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Is home schooling the way forward

Published : Jun 23, 2016, 10:20 pm IST
Updated : Jun 23, 2016, 10:20 pm IST

Shahen Pardiwala scores a cool 93.6 per cent in SSC after being home schooled; parents insist student-oriented method is the way forward

Shahen Pardiwala
 Shahen Pardiwala

Shahen Pardiwala scores a cool 93.6 per cent in SSC after being home schooled; parents insist student-oriented method is the way forward

In a world obsessed with schools and coaching classes one family decided to stand apart. The Pardiwalas from Kandivali (W) realised that merely sending your child to a school or a coaching class is not the end of their responsibility. They thought they should do more, so they decided to opt for home schooling for Shahen and let him pursue his hobbies. The idea in 2014 was not taken in good spirit by relatives and friends. But today, Shahen has scored 93.6 per cent in his SSC board exam is proving his parent’s decision right. Not only that, Shahen is already wiring a blog, running a website and a YouTube channel and wants to pursue his career in media.

“It was not an easy decision for us to go for home schooling. But we were unsatisfied with the whole schooling system. Each child is unique, so the idea of fifty children sitting in a classroom studying the same thing in the same manner was something we were sceptical about. In home schooling, we could simply sit with our child and teach him the topic in a way that suits his method of learning. We being teachers ourselves were able to do it very easily. We do however know a few doctors and lawyers who are home schooling their children successfully too. In our case, we could spend the whole day with our kids, as we were able to take them to the coaching centre that we run. The SSC board allows private candidates with a minimum schooling certificate of fourth standard to appear for the tenth boards and we opted for that. This way Shahen did not have to appear for any exams except the final board exams,” Nozzer, Shahen’s father said.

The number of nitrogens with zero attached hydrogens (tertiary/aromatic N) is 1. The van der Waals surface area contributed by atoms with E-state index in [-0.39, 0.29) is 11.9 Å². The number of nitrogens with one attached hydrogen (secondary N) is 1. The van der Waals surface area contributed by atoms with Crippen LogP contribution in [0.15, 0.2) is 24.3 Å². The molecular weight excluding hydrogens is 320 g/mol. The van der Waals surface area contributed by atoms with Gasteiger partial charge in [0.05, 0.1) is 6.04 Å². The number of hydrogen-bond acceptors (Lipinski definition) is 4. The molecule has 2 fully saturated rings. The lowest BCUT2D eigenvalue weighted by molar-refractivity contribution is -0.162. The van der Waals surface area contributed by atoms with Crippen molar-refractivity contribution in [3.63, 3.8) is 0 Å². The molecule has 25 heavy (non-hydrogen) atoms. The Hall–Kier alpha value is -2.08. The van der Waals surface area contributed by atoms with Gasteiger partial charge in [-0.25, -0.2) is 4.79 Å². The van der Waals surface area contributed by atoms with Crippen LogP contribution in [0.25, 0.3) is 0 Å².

Terming routine education system as merely ‘mechanical’, Sonal believes that in home schooling, one gets to approach the same problem in a number of ways and decide which suits the child the most. “This approach was appealing to me as my child will have a unique programme, suitable to his nature,” she said.

Was it easier for Shahen “The biggest change was it gave me a lot of time unlike the school routines. I utilised the time and started a blog, a website and a youtube channel called “BLOGiMLY”. I was able to pursue an anchoring course, a film editing course and a lot more just because I had the time,” Shahen said. Also, when you get home-schooled, you get to learn the subject properly. In normal schools there are half an hour or forty-five minute classes,” he says.

Sonal takes pride today about her children knowing basic life skills. “They can cook for themselves, go out and buy groceries, they think would be the best, they know how to select the best vegetables and how to haggle with the vendors. All this has helped them to understand the basic economics of life and has enhanced their decision making process, helping them prepare for life,” she said.

When asked if this is the latest trend among the parents, Nozzar denies it. “Home schooling is not a fad as many think it is. It is more of a journey that the whole family takes together. We talk a lot about literacy but we never talk about the quality of literacy. In home schooling you get to re-invent the subject so that you can provide to the child what is relevant and necessary,” he said. Taking the thought further Sonal added “the formal education was brought into India by the British and unfortunately we are still stuck with that age old system. The curriculum has hardly changed and has failed to evolve and inculcate some of the most important things we need to know in today’s world. Most importantly I feel that schooling needs to go from curriculum oriented to student oriented and that is the only way we can ensure the quality in literacy.”